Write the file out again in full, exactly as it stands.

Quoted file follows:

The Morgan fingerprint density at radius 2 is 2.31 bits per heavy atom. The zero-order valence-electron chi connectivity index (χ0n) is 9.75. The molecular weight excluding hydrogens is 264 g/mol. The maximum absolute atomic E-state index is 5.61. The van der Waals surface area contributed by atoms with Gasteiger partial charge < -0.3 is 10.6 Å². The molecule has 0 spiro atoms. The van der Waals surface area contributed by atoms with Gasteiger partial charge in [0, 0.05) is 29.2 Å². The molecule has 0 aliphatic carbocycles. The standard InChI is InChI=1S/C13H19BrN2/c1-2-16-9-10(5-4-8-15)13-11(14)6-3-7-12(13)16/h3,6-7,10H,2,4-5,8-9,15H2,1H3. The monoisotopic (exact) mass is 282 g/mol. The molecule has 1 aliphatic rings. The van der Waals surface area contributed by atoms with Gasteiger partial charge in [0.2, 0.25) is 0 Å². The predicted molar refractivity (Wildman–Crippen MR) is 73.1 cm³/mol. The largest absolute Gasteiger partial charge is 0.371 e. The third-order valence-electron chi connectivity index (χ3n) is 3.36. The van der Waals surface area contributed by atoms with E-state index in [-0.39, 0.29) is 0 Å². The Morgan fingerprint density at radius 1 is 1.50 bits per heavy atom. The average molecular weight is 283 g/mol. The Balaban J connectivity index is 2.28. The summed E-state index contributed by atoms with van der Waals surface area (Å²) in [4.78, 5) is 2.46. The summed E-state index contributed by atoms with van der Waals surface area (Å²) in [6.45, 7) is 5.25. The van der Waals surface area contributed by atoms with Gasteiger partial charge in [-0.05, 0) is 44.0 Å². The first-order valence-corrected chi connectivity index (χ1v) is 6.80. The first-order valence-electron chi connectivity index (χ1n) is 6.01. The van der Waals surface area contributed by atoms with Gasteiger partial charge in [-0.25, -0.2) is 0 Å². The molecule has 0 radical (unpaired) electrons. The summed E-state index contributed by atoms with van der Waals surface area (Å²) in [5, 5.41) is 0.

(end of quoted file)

The Morgan fingerprint density at radius 2 is 2.31 bits per heavy atom. The zero-order valence-electron chi connectivity index (χ0n) is 9.75. The molecular weight excluding hydrogens is 264 g/mol. The maximum absolute atomic E-state index is 5.61. The van der Waals surface area contributed by atoms with Gasteiger partial charge < -0.3 is 10.6 Å². The molecule has 0 spiro atoms. The van der Waals surface area contributed by atoms with Gasteiger partial charge in [0, 0.05) is 29.2 Å². The molecule has 0 aliphatic carbocycles. The standard InChI is InChI=1S/C13H19BrN2/c1-2-16-9-10(5-4-8-15)13-11(14)6-3-7-12(13)16/h3,6-7,10H,2,4-5,8-9,15H2,1H3. The monoisotopic (exact) mass is 282 g/mol. The molecule has 1 aliphatic rings. The van der Waals surface area contributed by atoms with Gasteiger partial charge in [0.2, 0.25) is 0 Å². The predicted molar refractivity (Wildman–Crippen MR) is 73.1 cm³/mol. The largest absolute Gasteiger partial charge is 0.371 e. The third-order valence-electron chi connectivity index (χ3n) is 3.36. The van der Waals surface area contributed by atoms with E-state index in [-0.39, 0.29) is 0 Å². The Morgan fingerprint density at radius 1 is 1.50 bits per heavy atom. The average molecular weight is 283 g/mol. The Balaban J connectivity index is 2.28. The summed E-state index contributed by atoms with van der Waals surface area (Å²) in [4.78, 5) is 2.46. The summed E-state index contributed by atoms with van der Waals surface area (Å²) in [6.45, 7) is 5.25. The van der Waals surface area contributed by atoms with Gasteiger partial charge in [-0.05, 0) is 44.0 Å². The first-order valence-corrected chi connectivity index (χ1v) is 6.80. The first-order valence-electron chi connectivity index (χ1n) is 6.01. The van der Waals surface area contributed by atoms with Gasteiger partial charge in [-0.25, -0.2) is 0 Å². The molecule has 0 radical (unpaired) electrons. The summed E-state index contributed by atoms with van der Waals surface area (Å²) in [5, 5.41) is 0.